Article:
LLUK’s annual conference was held at King’s Place, London, yesterday. The theme was “Innovation during a recession recovery?” I helped to arrange a workshop entitled ‘Embracing Change: 21st Century Learning’ and attended the part of it run by Becta. We had a lively discussion about the support that institutions give to their staff for keeping up to date with using technology – both for their own day to day work and in learning delivery.
CPD – carrot or stick?
There was some debate about whether training in using technology should be mandatory or optional. Some suggested that the 30 hours of CPD required by the Institute for Learning (IfL) of its registered practitioners should be more prescriptive. Others felt that a ‘top down’ approach never works. One individual worked in a college that has had a major refurbishment. Training in the use of the state of the art technology came hand in hand with that and it had been well received by staff.
So, what should we do?
I am aware, through our (LLUK’s) partnership work with Becta, that a prospectus of CPD opportunities around technology for learning is about to be launched – I think this will go a long way to helping staff navigate the minefield of potential courses they could take.
With regard to IfL and their 30 hours of learning, I wondered aloud whether there should be a recommendation that a percentage of those hours should be focused on getting up to speed with using technology for learning. There seemed to be some support for this idea.
I would be really interested to hear what people think about this. Please use the comment feature below or visit the conference website to continue the debate: http://www.llukconference.co.uk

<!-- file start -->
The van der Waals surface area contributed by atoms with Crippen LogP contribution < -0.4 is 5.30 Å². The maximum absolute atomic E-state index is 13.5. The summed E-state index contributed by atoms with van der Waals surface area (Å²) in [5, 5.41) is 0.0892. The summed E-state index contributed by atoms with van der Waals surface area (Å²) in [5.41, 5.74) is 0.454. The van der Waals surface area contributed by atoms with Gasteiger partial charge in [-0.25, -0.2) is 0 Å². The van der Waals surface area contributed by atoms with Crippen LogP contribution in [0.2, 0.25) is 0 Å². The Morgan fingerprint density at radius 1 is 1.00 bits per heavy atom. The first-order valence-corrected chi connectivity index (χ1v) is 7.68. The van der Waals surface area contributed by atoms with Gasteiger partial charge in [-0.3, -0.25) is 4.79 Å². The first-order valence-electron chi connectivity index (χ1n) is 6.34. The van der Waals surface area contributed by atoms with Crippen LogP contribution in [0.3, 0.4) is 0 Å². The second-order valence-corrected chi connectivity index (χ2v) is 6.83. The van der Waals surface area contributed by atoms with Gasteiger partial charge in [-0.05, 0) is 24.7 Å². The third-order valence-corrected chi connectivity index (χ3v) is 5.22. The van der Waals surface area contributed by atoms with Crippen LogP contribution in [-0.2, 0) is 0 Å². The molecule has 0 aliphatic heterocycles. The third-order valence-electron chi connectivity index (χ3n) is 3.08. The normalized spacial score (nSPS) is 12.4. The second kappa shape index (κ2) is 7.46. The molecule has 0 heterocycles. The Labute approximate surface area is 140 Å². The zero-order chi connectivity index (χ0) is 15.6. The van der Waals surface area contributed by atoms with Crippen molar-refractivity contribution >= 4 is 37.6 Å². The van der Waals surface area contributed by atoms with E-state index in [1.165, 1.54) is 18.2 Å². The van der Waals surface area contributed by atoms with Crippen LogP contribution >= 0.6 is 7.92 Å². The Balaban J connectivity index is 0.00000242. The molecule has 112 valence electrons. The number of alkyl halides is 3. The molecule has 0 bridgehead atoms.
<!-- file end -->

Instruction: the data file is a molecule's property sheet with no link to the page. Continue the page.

Learning and pedagogy
Another theme that came through was the need to refocus on the fundamentals of learning. How do people learn now, what methods do they use, and how do we learn to learn? All this talk of new technologies has drawn some of us away from what we are all about – learning!
What we need to enable learning practitioners across the lifelong learning sector to do is to select the appropriate tools to provide the most dynamic and good quality learning experience as possible. In the modern world, it is not possible to ignore the tool of technology, alongside more traditional tools.
What I’m intrigued to know is are there differences between using traditional methods (books, chalk and talk, group work etc) to teach and using technology? Or are the fundamentals of teaching the same as they’ve always been? Are new technologies changing pedagogy?
I would suggest that new technologies are challenging the institutional models we have for learning but perhaps not the nature of teaching and learning.
Do join the debate, I’d love to know your views!
In the meantime, you might find these food for thought. Two, somewhat cheesy, videos on how learning in a university could look in the future (bit of a big advert for iphones though!):